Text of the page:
The National Center for Prosecution of Animal Abuse (NCPAA) was launched in May 2011 as a program of the National District Attorneys Association (NDAA). Through a grant from the Animal Welfare Trust, it was created in partnership with the American Society for the Prevention of Cruelty to Animals (ASPCA) and Animal Legal Defense Fund (ALDF) to assist and train prosecutors and allied professional on the effective handling of animal abuse cases, including cases involving the co-occurrence of violence to animals and people
As the leader in providing training and technical assistance to the nation’s prosecutors, NDAA is expanding its desire to bring greater awareness to the often misunderstood nature of animal maltreatment and how it can interconnect with family violence and contribute to lethality issues for victims of interpersonal violence. With growing awareness by the public to recognize and report abuse, combined with increased attention by the media, prosecuting attorneys are struggling to properly address incidents of animal abuse in their community and properly hold offenders accountable.
Animal cruelty and neglect cases can be some of the most complex cases that investigators and prosecutors handle. Some of the reasons include: (1) the victim cannot give a statement or testify; (2) proving intent requires the gathering and arguing of circumstantial evidence; (3) scientific and forensic evidence is often required to prove the manner and cause of injuries and/or death; (4) large-scale seizure of animals (from an animal fighting enterprise, puppy mill, or hoarding situation) results in financial burdens on communities that may be required to house the animals as “evidence”; (5) crossing over to civil procedure to address the forfeiture of animals; (6) opinions regarding animals and the laws that protect them can be difficult to address in jury trials; and, (7) communities often respond publicly to animal abuse cases resulting in an outpouring of support (or criticism) to investigators and prosecutors who are confined or confused by the laws protecting animals.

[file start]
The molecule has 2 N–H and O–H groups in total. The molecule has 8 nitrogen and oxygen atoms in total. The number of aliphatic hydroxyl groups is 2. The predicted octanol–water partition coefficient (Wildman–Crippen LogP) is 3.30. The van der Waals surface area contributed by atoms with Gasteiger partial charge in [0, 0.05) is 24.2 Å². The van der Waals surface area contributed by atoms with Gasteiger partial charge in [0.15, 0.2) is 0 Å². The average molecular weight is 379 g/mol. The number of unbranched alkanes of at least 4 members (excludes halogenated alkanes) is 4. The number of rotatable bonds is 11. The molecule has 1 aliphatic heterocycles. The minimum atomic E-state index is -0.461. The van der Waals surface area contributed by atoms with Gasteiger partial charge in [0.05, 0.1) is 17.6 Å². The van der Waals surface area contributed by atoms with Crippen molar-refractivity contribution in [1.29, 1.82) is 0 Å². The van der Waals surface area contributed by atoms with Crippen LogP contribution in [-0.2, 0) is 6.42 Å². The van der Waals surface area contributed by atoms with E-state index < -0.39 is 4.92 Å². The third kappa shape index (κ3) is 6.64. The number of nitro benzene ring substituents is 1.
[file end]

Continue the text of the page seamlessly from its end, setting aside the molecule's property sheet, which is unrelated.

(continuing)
Prosecutors who understand the co-occurrence of violent crimes are in a better position to prevent future violence toward people and animals, and protect their communities. When prosecutors understand the importance of enforcing animal cruelty laws and how they relate to protecting people, then those communities will be better protected from violence.
The Office of the Commonwealth’s Attorney’s Animal Cruelty Liaison, Emily Wessel, strives to train and keep local prosecutors current with the latest legal developments in this area. Ms. Wessel also acts as our liaison with the Louisville Metro Animal Control Department and all other allied professionals.